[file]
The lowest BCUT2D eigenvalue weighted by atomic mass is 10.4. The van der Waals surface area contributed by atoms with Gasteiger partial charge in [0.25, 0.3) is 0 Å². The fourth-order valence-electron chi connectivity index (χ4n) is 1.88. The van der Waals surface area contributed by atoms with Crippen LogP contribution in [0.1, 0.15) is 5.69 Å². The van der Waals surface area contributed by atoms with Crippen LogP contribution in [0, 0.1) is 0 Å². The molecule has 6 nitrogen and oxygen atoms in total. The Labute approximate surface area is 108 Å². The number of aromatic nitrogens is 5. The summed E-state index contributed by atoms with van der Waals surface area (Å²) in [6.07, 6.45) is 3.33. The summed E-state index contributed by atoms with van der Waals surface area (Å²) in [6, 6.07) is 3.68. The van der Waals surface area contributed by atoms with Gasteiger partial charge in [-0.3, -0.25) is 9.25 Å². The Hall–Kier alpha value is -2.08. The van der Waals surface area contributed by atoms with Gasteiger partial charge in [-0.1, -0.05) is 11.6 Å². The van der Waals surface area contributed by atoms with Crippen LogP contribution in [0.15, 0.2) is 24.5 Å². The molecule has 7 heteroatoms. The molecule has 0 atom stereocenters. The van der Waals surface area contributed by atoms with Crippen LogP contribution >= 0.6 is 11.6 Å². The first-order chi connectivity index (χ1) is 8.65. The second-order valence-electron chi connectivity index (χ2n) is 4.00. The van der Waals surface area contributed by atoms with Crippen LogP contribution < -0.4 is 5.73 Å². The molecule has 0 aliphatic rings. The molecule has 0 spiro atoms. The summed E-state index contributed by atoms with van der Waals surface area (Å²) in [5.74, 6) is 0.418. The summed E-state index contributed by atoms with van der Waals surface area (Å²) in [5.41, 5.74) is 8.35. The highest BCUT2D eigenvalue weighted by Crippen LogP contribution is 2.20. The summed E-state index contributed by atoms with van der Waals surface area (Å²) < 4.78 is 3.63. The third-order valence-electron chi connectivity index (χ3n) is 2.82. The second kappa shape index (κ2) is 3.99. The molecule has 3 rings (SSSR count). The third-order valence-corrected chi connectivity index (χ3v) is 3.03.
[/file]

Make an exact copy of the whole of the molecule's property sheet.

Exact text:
The lowest BCUT2D eigenvalue weighted by atomic mass is 10.4. The van der Waals surface area contributed by atoms with Gasteiger partial charge in [0.25, 0.3) is 0 Å². The fourth-order valence-electron chi connectivity index (χ4n) is 1.88. The van der Waals surface area contributed by atoms with Crippen LogP contribution in [0.1, 0.15) is 5.69 Å². The van der Waals surface area contributed by atoms with Crippen LogP contribution in [0, 0.1) is 0 Å². The molecule has 6 nitrogen and oxygen atoms in total. The Labute approximate surface area is 108 Å². The number of aromatic nitrogens is 5. The summed E-state index contributed by atoms with van der Waals surface area (Å²) in [6.07, 6.45) is 3.33. The summed E-state index contributed by atoms with van der Waals surface area (Å²) in [6, 6.07) is 3.68. The van der Waals surface area contributed by atoms with Gasteiger partial charge in [-0.3, -0.25) is 9.25 Å². The Hall–Kier alpha value is -2.08. The van der Waals surface area contributed by atoms with Gasteiger partial charge in [-0.1, -0.05) is 11.6 Å². The van der Waals surface area contributed by atoms with Crippen LogP contribution in [0.15, 0.2) is 24.5 Å². The molecule has 7 heteroatoms. The molecule has 0 atom stereocenters. The van der Waals surface area contributed by atoms with Crippen LogP contribution >= 0.6 is 11.6 Å². The first-order chi connectivity index (χ1) is 8.65. The second-order valence-electron chi connectivity index (χ2n) is 4.00. The van der Waals surface area contributed by atoms with Crippen LogP contribution < -0.4 is 5.73 Å². The molecule has 0 aliphatic rings. The molecule has 0 spiro atoms. The summed E-state index contributed by atoms with van der Waals surface area (Å²) in [5.74, 6) is 0.418. The summed E-state index contributed by atoms with van der Waals surface area (Å²) in [5.41, 5.74) is 8.35. The highest BCUT2D eigenvalue weighted by Crippen LogP contribution is 2.20. The summed E-state index contributed by atoms with van der Waals surface area (Å²) < 4.78 is 3.63. The third-order valence-electron chi connectivity index (χ3n) is 2.82. The second kappa shape index (κ2) is 3.99. The molecule has 3 rings (SSSR count). The third-order valence-corrected chi connectivity index (χ3v) is 3.03.